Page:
– Field Note by Justine Kibbe April 30, 2017.
It was always a sweet spot of mine-this Sanctuary of Sands as I call it. The same tidal pools are here, where as a kid, I tipped barnacled rocks years ago with my neighbors. We spent hours searching for crabs to fill our buckets-bait for catching blackfish. It was also the best viewing for the Friday landings of Jock Whitney’s Jet. Oh, it even could be I recollect sneaking a kiss or three here during my early teenage years; we “west- enders” of summer and all those bonfire nights.
But I also remember Fishers Island’s premier Naturalist Ed Horning – seeing him here with his binoculars spying various species of sandpipers from the dune grasses. It was probably a sweet spot for him too; actually Southold has documented notes of his, that it really was his favorite for observing shorebirds feeding within salted kelp and eelgrass berms.
Now decades later, the same three tiny coves parallel to the Elizabeth Field Runway, with sands that have shifted and sifted these past years after Hurricane Sandy have become the spot where at long last my ship has come in- Stewardship.
If I were to name this ship it would be christened Atukan- Akun or “We Are One” honoring my Unungan tribe of the Bering Sea. It’s an Island environment, the Aleuts taught me, that can uniquely exemplify this universal “gift” of knowing AND seeing we truly are ONE. An opportunity to live and breathe the Natural world of sea and sand, the rhythm of sun and moon, wind and wave; where its wildlife and habitat naturally brings out the unity in community-or tribe.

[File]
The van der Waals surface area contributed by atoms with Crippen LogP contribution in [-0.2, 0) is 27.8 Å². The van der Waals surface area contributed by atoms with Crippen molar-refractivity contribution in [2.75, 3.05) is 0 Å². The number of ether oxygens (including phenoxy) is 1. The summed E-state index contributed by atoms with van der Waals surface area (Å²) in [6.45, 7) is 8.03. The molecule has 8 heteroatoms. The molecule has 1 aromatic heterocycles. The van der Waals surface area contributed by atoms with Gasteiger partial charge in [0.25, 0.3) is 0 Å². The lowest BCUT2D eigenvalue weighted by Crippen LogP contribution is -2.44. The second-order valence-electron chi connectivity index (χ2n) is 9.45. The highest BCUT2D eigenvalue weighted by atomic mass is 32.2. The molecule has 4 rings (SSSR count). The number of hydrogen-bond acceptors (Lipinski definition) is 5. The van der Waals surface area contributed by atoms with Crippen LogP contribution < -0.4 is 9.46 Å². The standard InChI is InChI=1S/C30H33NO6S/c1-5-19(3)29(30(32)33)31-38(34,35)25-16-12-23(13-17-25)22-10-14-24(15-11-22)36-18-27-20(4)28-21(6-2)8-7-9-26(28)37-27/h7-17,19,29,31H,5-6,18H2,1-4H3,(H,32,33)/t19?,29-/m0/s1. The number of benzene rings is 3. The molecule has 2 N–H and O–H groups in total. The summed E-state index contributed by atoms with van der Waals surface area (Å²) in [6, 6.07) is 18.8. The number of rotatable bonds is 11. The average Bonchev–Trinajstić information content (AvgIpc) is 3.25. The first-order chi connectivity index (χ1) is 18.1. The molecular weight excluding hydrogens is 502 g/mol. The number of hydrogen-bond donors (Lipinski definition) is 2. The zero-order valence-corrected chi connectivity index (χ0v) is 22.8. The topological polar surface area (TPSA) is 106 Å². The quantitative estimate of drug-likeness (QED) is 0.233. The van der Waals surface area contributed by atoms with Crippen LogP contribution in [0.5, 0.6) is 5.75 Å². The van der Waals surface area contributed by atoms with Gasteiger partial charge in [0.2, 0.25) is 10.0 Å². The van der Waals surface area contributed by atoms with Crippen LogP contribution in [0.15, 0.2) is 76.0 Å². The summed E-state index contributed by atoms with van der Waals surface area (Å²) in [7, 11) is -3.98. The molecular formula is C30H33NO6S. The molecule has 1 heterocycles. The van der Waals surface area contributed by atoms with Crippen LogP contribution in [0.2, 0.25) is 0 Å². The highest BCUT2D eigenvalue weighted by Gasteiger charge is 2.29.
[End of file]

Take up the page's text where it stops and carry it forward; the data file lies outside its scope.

Atukan- Akun, embracing the integral qualities of tribe is an even sweeter spot not unlike a very unique classroom; placed upon the hearts of students here on Fishers Island. We are together Leaders and followers, Teachers and learners, all striving to glean the local traditional knowledge of our native land and preserve it.
And so with sails set and trimmed this Spring, signs have been placed throughout this Sanctuary to help steer Island stewards as we stand watch over our precious cargo-treading lightly, respectfully, and navigating this voyage with a certain hopefulness; taking the helm towards “future history” of our Island.